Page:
“Understanding Denial as a Defense Mechanism” Comments, Page 1

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9 Comments (One Discussion Thread) on “Understanding Denial as a Defense Mechanism”

  1. Dr. Simon,
    I agree completely…..I often think bully’s just have an attention need “disorder” negative attention is welcomed. That negative attention of the norm often falls short on providing a solution for changing the behavior….of the bully. Even making them pay for the crime which the offender did doesn’t seem to rise the”bully” to better functioning.

    Denial is definately a misunderstood term. Thanks for the fine line interpretation.

    Diane

  2. Dr. Simon,

    This is an excellent discussion of the misuse of a common psychological term, and how denial can be a manipulative tactic.

    I look forward to reading more about the other commonly misused terms in mental health.

  3. I’ve really enjoyed everyone’s comments. Unfortunately, “denial” is not the only overused or misused term in mental health. In a few weeks, I’ll be posting a series on the top-ten misused terms. Some of the terms have become so commonly misused that they’ve almost completely lost their original meaning.

    The main point of the current post is that a lot of the behaviors that can be appropriately conceptualized as unconscious defense mechanisms in neurotic personalities are better conceptualized as tactics of impression management, manipulation, and responsibility-avoidance when we’re talking about individuals with character disturbance. “Denial” is just one of those behaviors.

  4. I’m also looking forward to the five top misused terms! Denial, indeed, is a dangerously slippery concept that stretches from actually not hearing something very important which is being said to you to choosing and pretending to not hear it.

    I am finding all your posts very interesting George – in fact so interesting that rather than becoming embroiled in discussion about them (no time!) I have been not commenting at all! “In denial” (sic) about the comments facility :-)

  5. I had to confront a bullying teacher at my child’s school just recently. She used every trick in the book. I heard such excuses as ‘Well that teacher over there does the same thing, have you talked to him?’

    That derailed the conversation for five minutes as we discussed the ‘other’ teacher.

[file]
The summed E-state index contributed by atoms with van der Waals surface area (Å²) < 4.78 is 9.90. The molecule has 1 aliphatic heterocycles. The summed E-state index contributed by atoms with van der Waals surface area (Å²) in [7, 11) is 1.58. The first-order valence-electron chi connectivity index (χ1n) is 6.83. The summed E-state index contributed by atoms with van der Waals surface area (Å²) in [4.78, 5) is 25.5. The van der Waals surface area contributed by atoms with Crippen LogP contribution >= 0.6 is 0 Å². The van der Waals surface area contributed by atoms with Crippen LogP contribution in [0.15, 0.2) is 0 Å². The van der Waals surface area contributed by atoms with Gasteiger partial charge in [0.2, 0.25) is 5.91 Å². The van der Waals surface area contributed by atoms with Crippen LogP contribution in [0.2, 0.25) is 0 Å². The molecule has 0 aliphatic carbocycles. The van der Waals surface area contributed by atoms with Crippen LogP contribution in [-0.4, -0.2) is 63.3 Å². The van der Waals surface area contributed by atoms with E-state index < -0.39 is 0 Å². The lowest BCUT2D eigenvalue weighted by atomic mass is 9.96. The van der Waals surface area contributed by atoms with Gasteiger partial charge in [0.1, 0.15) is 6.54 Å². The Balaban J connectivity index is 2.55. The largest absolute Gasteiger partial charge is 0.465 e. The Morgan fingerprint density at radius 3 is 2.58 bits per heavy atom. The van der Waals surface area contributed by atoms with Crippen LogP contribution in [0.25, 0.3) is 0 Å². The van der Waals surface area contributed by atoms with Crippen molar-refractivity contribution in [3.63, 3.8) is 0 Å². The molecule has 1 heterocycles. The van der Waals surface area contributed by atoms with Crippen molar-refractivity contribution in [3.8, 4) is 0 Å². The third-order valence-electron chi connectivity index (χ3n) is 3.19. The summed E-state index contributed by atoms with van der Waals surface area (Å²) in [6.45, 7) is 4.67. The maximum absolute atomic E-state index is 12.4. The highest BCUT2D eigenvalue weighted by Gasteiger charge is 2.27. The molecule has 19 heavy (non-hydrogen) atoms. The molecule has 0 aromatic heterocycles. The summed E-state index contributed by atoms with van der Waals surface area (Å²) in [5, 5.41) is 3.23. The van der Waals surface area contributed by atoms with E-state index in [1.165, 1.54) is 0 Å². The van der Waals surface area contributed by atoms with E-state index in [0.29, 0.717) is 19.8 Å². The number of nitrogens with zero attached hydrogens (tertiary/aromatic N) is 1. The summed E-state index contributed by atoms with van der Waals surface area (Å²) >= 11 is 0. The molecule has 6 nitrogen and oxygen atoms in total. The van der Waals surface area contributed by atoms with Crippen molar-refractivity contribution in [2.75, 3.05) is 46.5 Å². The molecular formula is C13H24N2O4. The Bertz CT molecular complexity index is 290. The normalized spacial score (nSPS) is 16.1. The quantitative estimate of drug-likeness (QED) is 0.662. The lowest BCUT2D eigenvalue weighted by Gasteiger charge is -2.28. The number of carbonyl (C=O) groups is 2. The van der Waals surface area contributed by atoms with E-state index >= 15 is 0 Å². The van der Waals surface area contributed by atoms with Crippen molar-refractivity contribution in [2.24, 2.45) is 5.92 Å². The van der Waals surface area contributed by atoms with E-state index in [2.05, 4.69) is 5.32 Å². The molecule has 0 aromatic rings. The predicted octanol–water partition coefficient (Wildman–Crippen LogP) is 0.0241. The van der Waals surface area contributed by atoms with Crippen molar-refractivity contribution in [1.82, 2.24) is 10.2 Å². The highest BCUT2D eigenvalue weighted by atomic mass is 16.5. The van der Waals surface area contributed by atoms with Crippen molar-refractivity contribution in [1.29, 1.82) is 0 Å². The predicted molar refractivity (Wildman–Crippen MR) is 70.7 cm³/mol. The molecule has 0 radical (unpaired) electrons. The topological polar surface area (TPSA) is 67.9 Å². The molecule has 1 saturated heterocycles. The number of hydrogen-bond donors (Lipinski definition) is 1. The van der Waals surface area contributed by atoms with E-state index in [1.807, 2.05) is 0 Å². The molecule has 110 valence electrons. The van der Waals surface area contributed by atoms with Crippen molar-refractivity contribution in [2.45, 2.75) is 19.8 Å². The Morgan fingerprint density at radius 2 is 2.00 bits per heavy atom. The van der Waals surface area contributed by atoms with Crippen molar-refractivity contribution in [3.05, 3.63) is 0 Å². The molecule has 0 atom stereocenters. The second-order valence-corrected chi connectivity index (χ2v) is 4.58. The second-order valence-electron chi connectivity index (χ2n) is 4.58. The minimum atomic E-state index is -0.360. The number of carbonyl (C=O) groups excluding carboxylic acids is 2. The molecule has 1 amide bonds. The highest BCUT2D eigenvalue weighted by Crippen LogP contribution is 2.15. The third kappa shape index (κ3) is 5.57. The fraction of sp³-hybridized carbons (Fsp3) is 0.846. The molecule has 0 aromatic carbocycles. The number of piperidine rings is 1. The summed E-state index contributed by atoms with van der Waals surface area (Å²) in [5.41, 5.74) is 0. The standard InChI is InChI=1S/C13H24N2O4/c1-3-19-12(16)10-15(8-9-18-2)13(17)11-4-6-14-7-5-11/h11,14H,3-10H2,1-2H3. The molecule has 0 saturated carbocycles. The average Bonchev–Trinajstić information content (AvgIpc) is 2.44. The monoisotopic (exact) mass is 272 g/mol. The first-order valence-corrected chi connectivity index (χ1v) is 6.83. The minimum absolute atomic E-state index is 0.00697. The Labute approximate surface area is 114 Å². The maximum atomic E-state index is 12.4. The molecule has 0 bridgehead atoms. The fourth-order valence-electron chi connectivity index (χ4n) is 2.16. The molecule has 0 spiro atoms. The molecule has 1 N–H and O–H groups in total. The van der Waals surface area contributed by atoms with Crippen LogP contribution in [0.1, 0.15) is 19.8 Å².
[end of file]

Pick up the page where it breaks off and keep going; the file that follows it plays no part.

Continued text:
Then it was …

    “I can’t believe you have been holding on to this offense for so long” Meaning I was the one with the problem not her.

    Then, came the classic

    “I have no recollection of saying that”

    There is no real answer to that, except maybe the one I wish I had used at the time……”Don’t confuse a clear conscience with a bad memory”

    But the real doozie was…

    “I can’t believe I would have said something like that, I am just not that sort of person”.

    So after spending over an hour excusing her behaviour, she then announces to everyone in the room that she couldn’t have done what we say she did, because she is a good person.

    Interestingly, I had already read a great deal on covert-aggressive tactics (from ‘Wolves in Sheep’s Clothing’) so was ready for the tricks she tried. Finallly when I simply refused to accept any more of her excuses and asked her to make an apology, she just glared at me with this horrible death stare. My husband said later it just chilled his blood. We still haven’t had an apology, but this woman is in no doubt as to what we think of her. She no longer teaches our children, but is still at the school. The school’s excuse for this teacher was ‘well, she’s not as bad as she used to be’. Oh, and the excuse we got before we finally confronted the teacher was ‘You are the only ones who have complained about her’…meaning, that we are the ones with the problem, not her. The fact is, she has bullied everyone into submission and everyone else is too scared to confront her or complain including the school administration.

    So, thankyou for all the ammunition Dr. Simon, it has helped my husband and I, and our children to deal with character disordered individuals everywhere. And there seem to be alot of them around don’t you think?

    1. Way to go, Blackbeard! I’m glad you had the ammo and the moxie to use it well. Yes, unfortunately, disturbances and disorders of character are much more common these days, certainly much more common than the pathological levels of neurosis that prompted the foundations of classical psychological paradigms. Only recently has a psychology become available for understanding and dealing with these sorts of persons and that’s why I began my special work years ago. My upcoming book, due out in late spring will take a close look at the cultural roots of the character crisis so prevalent in the world today.

  6. Hi,
    I really enjoyed your articles. I have just realized there are so many people in my life like this-wolves in sheeps clothing. Wow.
    I thought I was sharp when I noticed the passive aggressives right away.

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